Today, President Barack Obama delivered a speech about economic inequality at an event hosted by the progressive policy research institution Center for American Progress, which itself released three reports on the widening problem this morning. For Obama, his overall point was to show that the vaguely-defined "opportunity gap" in America is "now as much about class as it is about race." But Obama did take a few moments to recognize the role of racism in keeping many people of color in poverty to begin with -- a rare admission from the president. Early in his speech, he noted that "racial discrimination locked millions out of opportunity." But later in his speech, when outlining "myths" that exist about why so many Americans are poor and what the government can or can't do about it, he topped the list with this nugget:
First, there is the myth that this [poverty] is a problem restricted to a small share of predominantly minority poor -- that this isn't a broad-based problem, this is a black problem, or a Hispanic problem, or a Native American problem. Now, it's true that the painful legacy of discrimination means that African Americans, Latinos, Native Americans are far more likely to suffer from a lack of opportunity -- higher unemployment, higher poverty rates. It's also true that women still make 77 cents on the dollar compared to men. So we're going to need strong application of antidiscrimination laws. We're going to need immigration reform that grows the economy and takes people out of the shadows. We're going to need targeted initiatives to close those gaps.
"Targeted initiatives" -- conservatives will have a field day with that one. Meanwhile, such race-based initiatives to mitigate centuries of racial discrimination is what many people of color have called for from Obama since he took office in 2008. He's also earned plenty of criticism for not doing more to champion policies that target black and Latino communities.
Obama's endorsement of targeted initiatives may, for many, be five years too late and, billions of dollars short (actually, he didn't put a dollar amount on them), but there's some comfort in the fact he publicly supported them at all. It's an uneasy comfort, though, given the vague and limited reference he made to race-focused solutions -- one paragraph out of a five-page transcript. Other parts of the speech added to the discomfort by refusing to acknowledge precisley how racism caused much of America's poverty problems.
This part of his speech was particularly nauseating:
"During the post-World War II years, the economic ground felt stable and secure for most Americans. ... But starting in the late '70s, this social compact began to unravel. Technology made it easier for companies to do more with less, eliminating certain job occupations. ... As values of community broke down and competitive pressure increased, businesses lobbied Washington to weaken unions and the value of the minimum wage."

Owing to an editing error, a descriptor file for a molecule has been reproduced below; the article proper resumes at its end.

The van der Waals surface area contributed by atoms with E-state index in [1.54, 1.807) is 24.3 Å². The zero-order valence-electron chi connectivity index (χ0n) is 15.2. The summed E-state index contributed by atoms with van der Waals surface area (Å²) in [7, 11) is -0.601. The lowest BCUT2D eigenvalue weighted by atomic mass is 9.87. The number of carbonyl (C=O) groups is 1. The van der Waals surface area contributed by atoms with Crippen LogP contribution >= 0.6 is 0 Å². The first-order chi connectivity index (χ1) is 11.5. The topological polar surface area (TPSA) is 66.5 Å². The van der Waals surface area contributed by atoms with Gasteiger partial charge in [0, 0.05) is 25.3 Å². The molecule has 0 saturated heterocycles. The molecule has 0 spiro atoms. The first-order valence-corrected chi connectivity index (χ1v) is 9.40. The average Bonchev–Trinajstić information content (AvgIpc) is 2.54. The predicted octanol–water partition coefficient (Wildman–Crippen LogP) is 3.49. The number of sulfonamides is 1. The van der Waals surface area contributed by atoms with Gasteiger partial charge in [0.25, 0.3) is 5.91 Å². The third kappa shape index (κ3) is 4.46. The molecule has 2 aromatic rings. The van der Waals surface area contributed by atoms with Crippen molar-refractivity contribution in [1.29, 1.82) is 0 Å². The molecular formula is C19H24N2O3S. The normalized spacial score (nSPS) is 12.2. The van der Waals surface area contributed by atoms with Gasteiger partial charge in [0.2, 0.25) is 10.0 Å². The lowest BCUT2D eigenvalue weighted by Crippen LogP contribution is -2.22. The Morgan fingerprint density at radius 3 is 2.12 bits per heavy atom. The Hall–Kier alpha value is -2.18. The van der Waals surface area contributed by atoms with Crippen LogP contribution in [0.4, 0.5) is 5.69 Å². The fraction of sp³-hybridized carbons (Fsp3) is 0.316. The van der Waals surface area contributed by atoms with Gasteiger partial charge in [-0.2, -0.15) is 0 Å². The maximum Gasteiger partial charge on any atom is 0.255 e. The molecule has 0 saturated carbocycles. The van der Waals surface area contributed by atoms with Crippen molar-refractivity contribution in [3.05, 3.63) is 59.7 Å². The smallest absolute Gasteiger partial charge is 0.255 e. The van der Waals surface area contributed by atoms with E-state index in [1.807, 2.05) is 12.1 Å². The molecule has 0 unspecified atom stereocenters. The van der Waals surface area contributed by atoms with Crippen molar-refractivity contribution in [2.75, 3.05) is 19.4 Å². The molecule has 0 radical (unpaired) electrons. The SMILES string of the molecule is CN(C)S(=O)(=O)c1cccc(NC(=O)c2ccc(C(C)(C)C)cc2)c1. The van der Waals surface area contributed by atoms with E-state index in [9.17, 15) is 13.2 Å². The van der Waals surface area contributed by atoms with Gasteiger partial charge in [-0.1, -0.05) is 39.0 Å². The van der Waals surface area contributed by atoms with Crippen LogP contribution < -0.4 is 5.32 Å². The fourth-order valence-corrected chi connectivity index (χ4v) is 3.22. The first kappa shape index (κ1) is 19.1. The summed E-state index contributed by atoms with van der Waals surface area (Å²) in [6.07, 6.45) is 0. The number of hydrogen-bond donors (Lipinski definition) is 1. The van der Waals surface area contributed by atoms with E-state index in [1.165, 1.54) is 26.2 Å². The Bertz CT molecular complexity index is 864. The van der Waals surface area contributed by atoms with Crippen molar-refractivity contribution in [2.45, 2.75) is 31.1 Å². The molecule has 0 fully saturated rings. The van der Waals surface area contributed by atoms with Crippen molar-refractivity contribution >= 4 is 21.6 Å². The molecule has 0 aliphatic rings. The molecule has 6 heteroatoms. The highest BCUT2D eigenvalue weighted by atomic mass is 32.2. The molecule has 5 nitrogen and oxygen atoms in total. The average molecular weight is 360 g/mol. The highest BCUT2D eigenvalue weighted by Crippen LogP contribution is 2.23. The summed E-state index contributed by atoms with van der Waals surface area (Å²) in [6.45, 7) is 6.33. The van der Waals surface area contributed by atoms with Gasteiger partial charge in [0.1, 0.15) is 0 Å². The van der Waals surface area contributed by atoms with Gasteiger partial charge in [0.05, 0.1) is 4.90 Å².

The post-World War II years may have felt stable and secure for white Americans, but the same certainly can't be said for African Americans who during that time were kept out of many New Deal benefits, lived under the continued threat of lynchings and were pushed into ghettoes formed in large part by the federal government. As ProPublica's Nikole Hannah-Jones, who's reported extensively on unfair governmental housing policies, recently told This American Life:
"So in the early to mid '30s, the federal government realized that home ownership was going to be a major way to build and fortify the middle class. So the Roosevelt administration starts to back loans. And so you only had to put down 20%. And this is when the practice of redlining actually began. The federal government was the one who introduced redlining. ... And what ultimately happens, of course, between 1934 and 1964, 98% of the home loans that are insured by the federal government go to white Americans, building up the white middle class by allowing them to get home ownership. And black Americans are largely left out of that process. And, if there's one thing that's amazing about all of this, is how efficient the federal government was in creating segregation."
Near the end of Obama's speech, he emphasized this point: "The decades-long shifts in the economy have hurt all groups, poor and middle class, inner city and rural folks, men and women and Americans of all races."
But clearly some races were hurt more than others. If targeted initiatives that address legacy racial discrimination are in fact coming, it will be interesting to see what shape they take. Given the impossibly stubborn gridlock of Congress, they would have to come from the White House, which would be great for Obama's legacy and, more importantly, for the people they would help. How the white electorate responds will be far more interesting, especially as the 2014 mid-term elections approach.